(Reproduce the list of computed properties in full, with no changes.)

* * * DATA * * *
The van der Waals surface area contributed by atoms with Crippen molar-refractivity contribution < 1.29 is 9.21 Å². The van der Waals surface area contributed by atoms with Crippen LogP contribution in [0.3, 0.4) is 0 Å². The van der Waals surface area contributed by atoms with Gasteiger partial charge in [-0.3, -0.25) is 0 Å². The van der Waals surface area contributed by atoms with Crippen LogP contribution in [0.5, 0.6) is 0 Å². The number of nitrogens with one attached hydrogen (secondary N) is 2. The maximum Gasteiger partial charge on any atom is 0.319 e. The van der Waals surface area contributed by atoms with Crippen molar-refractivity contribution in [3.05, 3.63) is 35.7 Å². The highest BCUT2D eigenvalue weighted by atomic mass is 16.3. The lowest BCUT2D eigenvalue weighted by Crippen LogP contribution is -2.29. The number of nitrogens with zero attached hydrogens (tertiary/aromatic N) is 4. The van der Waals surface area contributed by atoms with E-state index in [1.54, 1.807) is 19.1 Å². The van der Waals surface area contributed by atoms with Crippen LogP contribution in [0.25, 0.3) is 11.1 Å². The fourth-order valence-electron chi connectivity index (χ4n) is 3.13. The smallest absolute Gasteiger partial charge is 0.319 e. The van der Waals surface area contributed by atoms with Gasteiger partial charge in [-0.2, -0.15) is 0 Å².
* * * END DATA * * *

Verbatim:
The van der Waals surface area contributed by atoms with Crippen molar-refractivity contribution < 1.29 is 9.21 Å². The van der Waals surface area contributed by atoms with Crippen LogP contribution in [0.3, 0.4) is 0 Å². The van der Waals surface area contributed by atoms with Gasteiger partial charge in [-0.3, -0.25) is 0 Å². The van der Waals surface area contributed by atoms with Crippen LogP contribution in [0.5, 0.6) is 0 Å². The number of nitrogens with one attached hydrogen (secondary N) is 2. The maximum Gasteiger partial charge on any atom is 0.319 e. The van der Waals surface area contributed by atoms with Crippen molar-refractivity contribution in [3.05, 3.63) is 35.7 Å². The highest BCUT2D eigenvalue weighted by atomic mass is 16.3. The lowest BCUT2D eigenvalue weighted by Crippen LogP contribution is -2.29. The number of nitrogens with zero attached hydrogens (tertiary/aromatic N) is 4. The van der Waals surface area contributed by atoms with E-state index in [1.54, 1.807) is 19.1 Å². The van der Waals surface area contributed by atoms with Crippen LogP contribution in [0.25, 0.3) is 11.1 Å². The fourth-order valence-electron chi connectivity index (χ4n) is 3.13. The smallest absolute Gasteiger partial charge is 0.319 e. The van der Waals surface area contributed by atoms with Gasteiger partial charge in [-0.2, -0.15) is 0 Å².